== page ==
• July 20th, 2024
  • Saturday, 02:55:35 PM

Rep. Raúl Grijalva announced legislation that would place a permanent moratorium on new mining claims in the Grand Canyon region.


Rep. Grijalva Announces Legislation on Permanent Moratorium

U.S. Representative Raúl Grijalva, Chair of the House Natural Resources Committee, recently announced legislation that would place a permanent moratorium on new mining claims in the Grand Canyon region. Chair Grijalva’s bill, the Grand Canyon Centennial Protection Act, will make the 20-year moratorium established in 2012 by then-Interior Secretary Ken Salazar permanent. All told, the legislation would protect approximately one million acres of public lands north and south of the Grand Canyon.

“Today we embark on an effort to continue our reverence and generational protection for the Grand Canyon, which the Grand Canyon needs and deserves,” said Rep. Grijalva. “The Grand Canyon needs something permanent and sustainable for its future.”

The Grand Canyon is a place of deep cultural importance to several regional American Indian tribes, a biodiversity hotspot and an international tourism destination. The canyon draws more than 6 million visitors annually and generates more than $900 million for the local economy.

Uranium mining on public lands surrounding the park threatens to disrupt, deplete, and pollute aquifers that feed springs and streams in the Grand Canyon. Mining also poisons wildlife, fragments wildlife corridors, and industrializes iconic landscapes that are sacred to regional cultures.

“Mining in the Grand Canyon region is a threat to the people, land, water, and wildlife that make this place so extraordinary,” stated Sandy Bahr, chapter director for Sierra Club’s Grand Canyon Chapter. “We are thrilled that Rep. Grijalva is putting forth this legislation to permanently limit mining in the Canyon area and we are grateful for his leadership. We urge every Member of Congress and Senator to support this much-needed measure to protect public lands and one of the world’s most spectacular natural wonders.”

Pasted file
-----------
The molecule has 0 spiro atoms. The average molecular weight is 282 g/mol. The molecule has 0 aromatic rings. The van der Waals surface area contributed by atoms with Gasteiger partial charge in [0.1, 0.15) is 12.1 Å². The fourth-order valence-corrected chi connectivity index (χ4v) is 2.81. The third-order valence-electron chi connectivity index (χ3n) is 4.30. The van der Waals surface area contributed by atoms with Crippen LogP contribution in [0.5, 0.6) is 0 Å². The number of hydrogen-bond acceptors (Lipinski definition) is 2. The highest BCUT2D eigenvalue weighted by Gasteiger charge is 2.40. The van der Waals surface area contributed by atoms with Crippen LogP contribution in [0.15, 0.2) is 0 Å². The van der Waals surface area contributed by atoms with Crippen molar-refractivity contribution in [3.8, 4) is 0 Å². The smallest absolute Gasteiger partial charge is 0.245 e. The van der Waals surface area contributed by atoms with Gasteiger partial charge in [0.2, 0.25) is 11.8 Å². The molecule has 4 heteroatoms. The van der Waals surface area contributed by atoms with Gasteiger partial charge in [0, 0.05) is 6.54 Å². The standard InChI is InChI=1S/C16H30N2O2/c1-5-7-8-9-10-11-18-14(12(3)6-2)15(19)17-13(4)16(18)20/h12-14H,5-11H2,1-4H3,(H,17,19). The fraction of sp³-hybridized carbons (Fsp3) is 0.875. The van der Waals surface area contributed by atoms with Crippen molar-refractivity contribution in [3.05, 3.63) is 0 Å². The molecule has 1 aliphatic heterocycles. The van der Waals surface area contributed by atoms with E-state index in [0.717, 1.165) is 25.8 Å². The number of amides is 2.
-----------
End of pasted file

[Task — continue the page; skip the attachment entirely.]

Despite widespread public support to protect the Grand Canyon, politicians have called for lifting a 20-year ban on new uranium mining in the region. The ban was enacted by the Interior department in 2012 to stop new uranium mines across one million acres adjacent to the park.

“Grand Canyon is a living ecological and cultural landscape of immense richness and beauty. We must ensure that its connected habitats, waterways and aquifers are forever protected intact. The persistence here of past uranium mining impacts and the push today to massively expand uranium production and transportation tells us we should act at once,” stated Kelly Burke, executive director of Grand Canyon Wildlands Council.

“The Grand Canyon is an international icon and a biodiversity hotspot,” said Taylor McKinnon, senior campaigner with the Center for Biological Diversity. “The park’s centennial is a timely reminder of the need to permanently protect its aquifers, springs and adjacent lands from dangerous uranium mining.”

“The health of the Grand Canyon and the health of neighboring communities are jeopardized by nearby uranium mining,” said Mike Quigley, Arizona state director for the Wilderness Society. “They deserve to be protected.”

 

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